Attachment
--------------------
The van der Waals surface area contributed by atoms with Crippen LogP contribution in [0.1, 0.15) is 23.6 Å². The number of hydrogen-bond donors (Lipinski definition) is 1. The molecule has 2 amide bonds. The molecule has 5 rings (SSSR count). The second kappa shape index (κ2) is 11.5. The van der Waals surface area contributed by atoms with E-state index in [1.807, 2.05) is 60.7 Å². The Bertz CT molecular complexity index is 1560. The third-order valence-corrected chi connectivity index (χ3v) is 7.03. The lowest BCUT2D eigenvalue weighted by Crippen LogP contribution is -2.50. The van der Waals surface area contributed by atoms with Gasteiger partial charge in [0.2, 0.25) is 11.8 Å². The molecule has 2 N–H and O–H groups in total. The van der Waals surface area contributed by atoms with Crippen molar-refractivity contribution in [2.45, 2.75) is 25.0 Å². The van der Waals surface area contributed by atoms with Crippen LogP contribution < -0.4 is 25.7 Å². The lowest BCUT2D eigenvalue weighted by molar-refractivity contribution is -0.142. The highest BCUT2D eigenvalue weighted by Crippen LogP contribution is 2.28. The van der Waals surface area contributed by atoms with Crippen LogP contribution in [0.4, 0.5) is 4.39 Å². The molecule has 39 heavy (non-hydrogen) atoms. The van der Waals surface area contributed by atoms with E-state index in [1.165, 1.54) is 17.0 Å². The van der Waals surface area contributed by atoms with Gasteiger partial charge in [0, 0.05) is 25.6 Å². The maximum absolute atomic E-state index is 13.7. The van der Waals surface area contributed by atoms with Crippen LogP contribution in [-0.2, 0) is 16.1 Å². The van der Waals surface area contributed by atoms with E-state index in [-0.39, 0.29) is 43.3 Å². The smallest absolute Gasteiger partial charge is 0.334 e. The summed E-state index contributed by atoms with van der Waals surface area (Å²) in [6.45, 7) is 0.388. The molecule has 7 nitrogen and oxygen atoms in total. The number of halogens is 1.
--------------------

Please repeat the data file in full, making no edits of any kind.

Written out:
The van der Waals surface area contributed by atoms with Crippen LogP contribution in [0.1, 0.15) is 23.6 Å². The number of hydrogen-bond donors (Lipinski definition) is 1. The molecule has 2 amide bonds. The molecule has 5 rings (SSSR count). The second kappa shape index (κ2) is 11.5. The van der Waals surface area contributed by atoms with E-state index in [1.807, 2.05) is 60.7 Å². The Bertz CT molecular complexity index is 1560. The third-order valence-corrected chi connectivity index (χ3v) is 7.03. The lowest BCUT2D eigenvalue weighted by Crippen LogP contribution is -2.50. The van der Waals surface area contributed by atoms with Gasteiger partial charge in [0.2, 0.25) is 11.8 Å². The molecule has 2 N–H and O–H groups in total. The van der Waals surface area contributed by atoms with Crippen molar-refractivity contribution in [2.45, 2.75) is 25.0 Å². The van der Waals surface area contributed by atoms with Crippen LogP contribution < -0.4 is 25.7 Å². The lowest BCUT2D eigenvalue weighted by molar-refractivity contribution is -0.142. The highest BCUT2D eigenvalue weighted by Crippen LogP contribution is 2.28. The van der Waals surface area contributed by atoms with Crippen LogP contribution in [0.4, 0.5) is 4.39 Å². The molecule has 39 heavy (non-hydrogen) atoms. The van der Waals surface area contributed by atoms with E-state index in [1.165, 1.54) is 17.0 Å². The van der Waals surface area contributed by atoms with Gasteiger partial charge in [0, 0.05) is 25.6 Å². The maximum absolute atomic E-state index is 13.7. The van der Waals surface area contributed by atoms with Crippen LogP contribution in [-0.2, 0) is 16.1 Å². The van der Waals surface area contributed by atoms with E-state index in [-0.39, 0.29) is 43.3 Å². The smallest absolute Gasteiger partial charge is 0.334 e. The summed E-state index contributed by atoms with van der Waals surface area (Å²) in [6.45, 7) is 0.388. The molecule has 7 nitrogen and oxygen atoms in total. The number of halogens is 1.